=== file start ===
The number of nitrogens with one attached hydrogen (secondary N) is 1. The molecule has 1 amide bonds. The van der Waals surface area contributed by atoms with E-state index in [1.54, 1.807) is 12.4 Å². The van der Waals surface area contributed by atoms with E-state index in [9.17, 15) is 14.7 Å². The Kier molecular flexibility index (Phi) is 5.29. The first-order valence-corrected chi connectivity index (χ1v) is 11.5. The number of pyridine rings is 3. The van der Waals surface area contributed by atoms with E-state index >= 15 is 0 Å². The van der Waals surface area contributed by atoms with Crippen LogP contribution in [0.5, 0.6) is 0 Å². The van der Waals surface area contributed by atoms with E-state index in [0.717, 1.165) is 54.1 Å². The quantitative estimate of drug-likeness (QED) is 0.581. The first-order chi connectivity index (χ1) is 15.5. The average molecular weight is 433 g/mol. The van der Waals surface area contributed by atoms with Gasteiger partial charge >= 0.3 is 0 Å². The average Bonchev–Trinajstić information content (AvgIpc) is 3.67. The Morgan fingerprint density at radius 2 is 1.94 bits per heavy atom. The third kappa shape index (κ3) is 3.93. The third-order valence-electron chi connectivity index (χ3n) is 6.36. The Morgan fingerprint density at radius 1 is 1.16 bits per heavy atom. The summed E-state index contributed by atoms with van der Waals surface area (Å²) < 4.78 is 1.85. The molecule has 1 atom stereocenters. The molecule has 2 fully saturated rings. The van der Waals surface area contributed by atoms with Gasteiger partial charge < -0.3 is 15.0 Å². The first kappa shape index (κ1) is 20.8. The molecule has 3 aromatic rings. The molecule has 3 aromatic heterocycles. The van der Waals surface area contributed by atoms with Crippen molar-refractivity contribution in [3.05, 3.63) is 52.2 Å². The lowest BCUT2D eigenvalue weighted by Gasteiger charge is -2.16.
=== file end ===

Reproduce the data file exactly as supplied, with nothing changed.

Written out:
The number of nitrogens with one attached hydrogen (secondary N) is 1. The molecule has 1 amide bonds. The van der Waals surface area contributed by atoms with E-state index in [1.54, 1.807) is 12.4 Å². The van der Waals surface area contributed by atoms with E-state index in [9.17, 15) is 14.7 Å². The Kier molecular flexibility index (Phi) is 5.29. The first-order valence-corrected chi connectivity index (χ1v) is 11.5. The number of pyridine rings is 3. The van der Waals surface area contributed by atoms with E-state index >= 15 is 0 Å². The van der Waals surface area contributed by atoms with Crippen LogP contribution in [0.5, 0.6) is 0 Å². The van der Waals surface area contributed by atoms with E-state index in [0.717, 1.165) is 54.1 Å². The quantitative estimate of drug-likeness (QED) is 0.581. The first-order chi connectivity index (χ1) is 15.5. The average molecular weight is 433 g/mol. The van der Waals surface area contributed by atoms with Gasteiger partial charge >= 0.3 is 0 Å². The average Bonchev–Trinajstić information content (AvgIpc) is 3.67. The Morgan fingerprint density at radius 2 is 1.94 bits per heavy atom. The third kappa shape index (κ3) is 3.93. The third-order valence-electron chi connectivity index (χ3n) is 6.36. The Morgan fingerprint density at radius 1 is 1.16 bits per heavy atom. The summed E-state index contributed by atoms with van der Waals surface area (Å²) < 4.78 is 1.85. The molecule has 1 atom stereocenters. The molecule has 2 fully saturated rings. The van der Waals surface area contributed by atoms with Gasteiger partial charge < -0.3 is 15.0 Å². The first kappa shape index (κ1) is 20.8. The molecule has 3 aromatic rings. The molecule has 3 aromatic heterocycles. The van der Waals surface area contributed by atoms with Crippen molar-refractivity contribution in [3.05, 3.63) is 52.2 Å². The lowest BCUT2D eigenvalue weighted by Gasteiger charge is -2.16.